Born in Colombo, British Ceylon (present-day Sri Lanka) into a Tamil family in 1877, Ananda Kentish Coomaraswamy was one of the most influential ideologues and scholars of Indian art during the early twentieth century. Along with EB Havell and Abanindranath Tagore, he was among the first intellectuals to argue against the prevalent Western interpretation of Indian art history endorsed by influential British archaeologists such as Alexander Cunningham and James Fergusson.
Born into a family that had spent several generations in Jaffna, Sri Lanka, Coomaraswamy ultimately moved to England with his mother after his father’s death in 1879. He attended Wycliffe College, Gloucestershire, and earned a doctorate in geology from the University of London. Soon afterwards, he was introduced to the works of William Morris, which influenced Coomaraswamy to seek a deeper understanding of craftsmanship and helped develop his eventual interest in the indigenous art and craft practices of Sri Lanka. He returned to Ceylon in 1902 and was named the first Principal Mineral Surveyor of the Mineral Survey of Ceylon in 1905. However, he left the position the following year and travelled to India to conduct art historical research, focusing in particular on the history of Buddhist art and iconography in South Asia. He also founded the Ceylon Social Reform Society the same year, with the aim of preserving and reviving the region’s traditional arts and crafts.
Coomaraswamy spent his time in India between Madras and Shantiniketan, coming in contact with people such as Annie Besant and members of the Tagore family, with whom he maintained a lifelong association owing to their shared concerns about reviving Indian painting and culture. During his time in the country in the early 1900s, Coomaraswamy acquired an extensive collection of Indian art. He was also in charge of the arts section of the United Provinces Exhibition held in Allahabad (now Prayagraj) in 1910–11. He returned to England in 1914 but was exiled from the British Commonwealth in 1917 because of his refusal to serve in the British Army during World War I. Following this, Coomaraswamy moved to the USA, where he was appointed Keeper of Indian and Mohammedan Art at the Boston Museum of Fine Arts — a position he held for the following three decades.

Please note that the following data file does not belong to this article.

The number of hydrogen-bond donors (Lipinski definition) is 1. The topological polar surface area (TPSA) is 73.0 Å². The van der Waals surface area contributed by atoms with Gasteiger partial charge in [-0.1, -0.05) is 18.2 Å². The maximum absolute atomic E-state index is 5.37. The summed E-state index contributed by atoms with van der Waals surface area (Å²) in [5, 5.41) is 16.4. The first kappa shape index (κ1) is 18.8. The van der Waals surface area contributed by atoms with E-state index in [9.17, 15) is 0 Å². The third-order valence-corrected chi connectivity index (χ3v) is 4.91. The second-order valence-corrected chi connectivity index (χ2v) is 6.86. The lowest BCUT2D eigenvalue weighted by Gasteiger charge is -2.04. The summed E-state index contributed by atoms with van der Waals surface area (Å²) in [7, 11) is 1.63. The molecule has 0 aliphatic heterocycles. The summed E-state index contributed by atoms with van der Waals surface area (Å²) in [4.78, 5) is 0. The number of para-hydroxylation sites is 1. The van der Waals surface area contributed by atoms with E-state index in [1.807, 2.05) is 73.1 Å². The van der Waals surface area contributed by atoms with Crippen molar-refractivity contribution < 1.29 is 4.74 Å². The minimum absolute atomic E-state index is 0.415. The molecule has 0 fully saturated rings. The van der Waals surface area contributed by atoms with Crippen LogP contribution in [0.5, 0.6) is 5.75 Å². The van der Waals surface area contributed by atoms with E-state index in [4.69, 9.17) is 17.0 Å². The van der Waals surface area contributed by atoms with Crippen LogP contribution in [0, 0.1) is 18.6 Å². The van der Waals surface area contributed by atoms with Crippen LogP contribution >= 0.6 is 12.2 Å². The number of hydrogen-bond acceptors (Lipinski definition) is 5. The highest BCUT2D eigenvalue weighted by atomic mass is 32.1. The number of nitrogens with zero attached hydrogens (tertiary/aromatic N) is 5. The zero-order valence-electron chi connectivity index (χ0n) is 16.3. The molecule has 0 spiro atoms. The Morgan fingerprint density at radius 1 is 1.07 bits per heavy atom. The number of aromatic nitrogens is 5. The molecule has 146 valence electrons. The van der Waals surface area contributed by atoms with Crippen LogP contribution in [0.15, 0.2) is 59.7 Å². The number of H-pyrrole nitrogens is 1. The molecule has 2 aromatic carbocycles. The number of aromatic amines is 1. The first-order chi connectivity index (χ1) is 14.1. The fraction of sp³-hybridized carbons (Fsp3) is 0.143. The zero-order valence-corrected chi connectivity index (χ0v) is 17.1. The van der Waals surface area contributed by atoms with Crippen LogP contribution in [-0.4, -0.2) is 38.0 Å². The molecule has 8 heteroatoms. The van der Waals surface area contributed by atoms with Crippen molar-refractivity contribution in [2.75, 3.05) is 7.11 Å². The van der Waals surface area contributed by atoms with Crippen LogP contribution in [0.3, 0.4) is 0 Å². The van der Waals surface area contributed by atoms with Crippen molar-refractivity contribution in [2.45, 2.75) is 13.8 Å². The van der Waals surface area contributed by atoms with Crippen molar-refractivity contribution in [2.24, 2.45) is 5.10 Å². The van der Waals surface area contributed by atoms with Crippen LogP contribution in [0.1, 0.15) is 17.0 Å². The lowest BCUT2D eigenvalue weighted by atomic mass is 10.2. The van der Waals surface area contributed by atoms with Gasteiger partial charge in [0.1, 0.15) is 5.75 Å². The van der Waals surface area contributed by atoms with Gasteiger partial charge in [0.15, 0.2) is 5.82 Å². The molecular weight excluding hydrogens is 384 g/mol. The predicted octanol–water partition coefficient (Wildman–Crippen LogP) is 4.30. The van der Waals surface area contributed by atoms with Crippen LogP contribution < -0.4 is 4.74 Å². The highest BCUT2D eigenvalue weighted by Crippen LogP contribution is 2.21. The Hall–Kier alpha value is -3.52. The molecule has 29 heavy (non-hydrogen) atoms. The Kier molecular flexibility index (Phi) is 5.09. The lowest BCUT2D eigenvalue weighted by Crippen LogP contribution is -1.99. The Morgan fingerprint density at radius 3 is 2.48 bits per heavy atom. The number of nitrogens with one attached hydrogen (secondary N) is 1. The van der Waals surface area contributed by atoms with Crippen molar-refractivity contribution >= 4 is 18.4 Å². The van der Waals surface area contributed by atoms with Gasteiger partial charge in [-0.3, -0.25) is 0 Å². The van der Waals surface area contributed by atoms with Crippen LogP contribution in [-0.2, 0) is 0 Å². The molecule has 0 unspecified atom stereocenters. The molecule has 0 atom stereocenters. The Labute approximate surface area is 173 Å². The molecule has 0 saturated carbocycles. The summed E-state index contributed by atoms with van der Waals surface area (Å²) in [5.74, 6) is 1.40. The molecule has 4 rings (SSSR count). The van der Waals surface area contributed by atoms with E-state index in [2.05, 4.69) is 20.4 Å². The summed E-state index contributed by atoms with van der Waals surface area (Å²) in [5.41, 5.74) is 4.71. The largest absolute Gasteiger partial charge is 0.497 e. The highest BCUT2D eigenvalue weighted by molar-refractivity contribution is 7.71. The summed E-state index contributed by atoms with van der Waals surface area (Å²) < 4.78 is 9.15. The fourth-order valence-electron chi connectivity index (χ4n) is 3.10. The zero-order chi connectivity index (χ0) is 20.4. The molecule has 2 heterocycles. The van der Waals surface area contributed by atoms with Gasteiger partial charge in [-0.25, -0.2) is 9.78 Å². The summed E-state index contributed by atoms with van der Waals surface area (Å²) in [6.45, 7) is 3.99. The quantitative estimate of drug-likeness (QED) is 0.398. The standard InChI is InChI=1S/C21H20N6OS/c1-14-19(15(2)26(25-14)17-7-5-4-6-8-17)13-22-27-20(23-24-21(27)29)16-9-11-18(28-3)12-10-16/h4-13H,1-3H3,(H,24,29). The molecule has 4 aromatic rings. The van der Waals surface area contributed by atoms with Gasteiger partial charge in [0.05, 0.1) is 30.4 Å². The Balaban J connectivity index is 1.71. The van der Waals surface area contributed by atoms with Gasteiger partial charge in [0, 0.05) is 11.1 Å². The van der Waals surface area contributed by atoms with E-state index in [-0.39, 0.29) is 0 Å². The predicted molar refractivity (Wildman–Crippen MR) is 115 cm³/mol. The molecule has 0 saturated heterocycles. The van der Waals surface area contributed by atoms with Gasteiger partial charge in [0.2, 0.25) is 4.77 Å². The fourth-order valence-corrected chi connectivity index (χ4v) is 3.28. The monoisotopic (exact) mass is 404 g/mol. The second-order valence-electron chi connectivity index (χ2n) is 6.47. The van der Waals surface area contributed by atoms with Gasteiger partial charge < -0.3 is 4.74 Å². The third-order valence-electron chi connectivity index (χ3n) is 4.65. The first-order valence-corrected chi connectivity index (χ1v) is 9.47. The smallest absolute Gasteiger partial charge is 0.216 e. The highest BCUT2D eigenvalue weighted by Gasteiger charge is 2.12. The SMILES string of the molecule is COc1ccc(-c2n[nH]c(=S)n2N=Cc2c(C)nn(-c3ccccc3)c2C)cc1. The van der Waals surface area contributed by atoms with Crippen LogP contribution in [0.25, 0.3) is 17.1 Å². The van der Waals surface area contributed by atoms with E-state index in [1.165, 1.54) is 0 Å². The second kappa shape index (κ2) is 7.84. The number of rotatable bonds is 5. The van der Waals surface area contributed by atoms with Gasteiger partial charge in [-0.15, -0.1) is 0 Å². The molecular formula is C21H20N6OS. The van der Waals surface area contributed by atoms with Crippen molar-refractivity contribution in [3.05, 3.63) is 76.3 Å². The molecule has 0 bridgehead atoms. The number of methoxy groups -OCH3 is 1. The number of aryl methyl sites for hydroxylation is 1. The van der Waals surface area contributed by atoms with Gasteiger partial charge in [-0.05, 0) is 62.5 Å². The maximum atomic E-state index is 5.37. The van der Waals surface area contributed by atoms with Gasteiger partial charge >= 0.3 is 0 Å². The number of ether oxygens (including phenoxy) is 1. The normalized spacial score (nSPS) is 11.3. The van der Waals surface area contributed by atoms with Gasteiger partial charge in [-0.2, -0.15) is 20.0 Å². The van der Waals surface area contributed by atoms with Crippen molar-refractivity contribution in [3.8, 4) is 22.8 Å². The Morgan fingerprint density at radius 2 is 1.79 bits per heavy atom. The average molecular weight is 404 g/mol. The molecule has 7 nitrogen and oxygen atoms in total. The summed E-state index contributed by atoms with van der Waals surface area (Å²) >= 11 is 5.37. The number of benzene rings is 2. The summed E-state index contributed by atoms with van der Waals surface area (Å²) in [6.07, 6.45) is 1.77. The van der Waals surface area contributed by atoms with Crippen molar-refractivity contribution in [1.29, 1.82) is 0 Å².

By the 1920s, Indian nationalism had gained considerable influence in art and art history through the writings and works of the Bengal School and its chief proponent, Abanindranath Tagore. Coomaraswamy’s scholarship during the period helped further reinforce this movement. In his seminal book History of Indian and Indonesian Art (1927), he provided a systematic study of the major dynastic and regional schools of Buddhist and Hindu art and architecture from the ancient times to the medieval period.
Coomaraswamy also vigourously refuted the then-prevalent belief that the earliest images of the Buddha in Indian art had origins in Greek and Hellenistic art. Instead, he traced the origins of early Buddhist art to the recently discovered Mathura and Sarnath schools of sculpture. He further argued that the yaksha and yakshi imagery employed by these schools evolved from ancient indigenous traditions in Indian art. He developed his thesis further in a number of texts, including The Transformation of Nature in Art (1934), Elements of Buddhist Iconography (1935) and Hinduism and Buddhism (1943). His influence also extended to art pedagogy, and it was on his recommendation that the industrialist Gautam Sarabhai set up the Calico Museum of Textiles, Ahmedabad in 1949.
Coomaraswamy planned to retire from his position at the Museum of Fine Arts in Boston and return to India to compose a new translation of the Upanishads, but the project was left unfinished owing to his death in Massachusetts in 1947.
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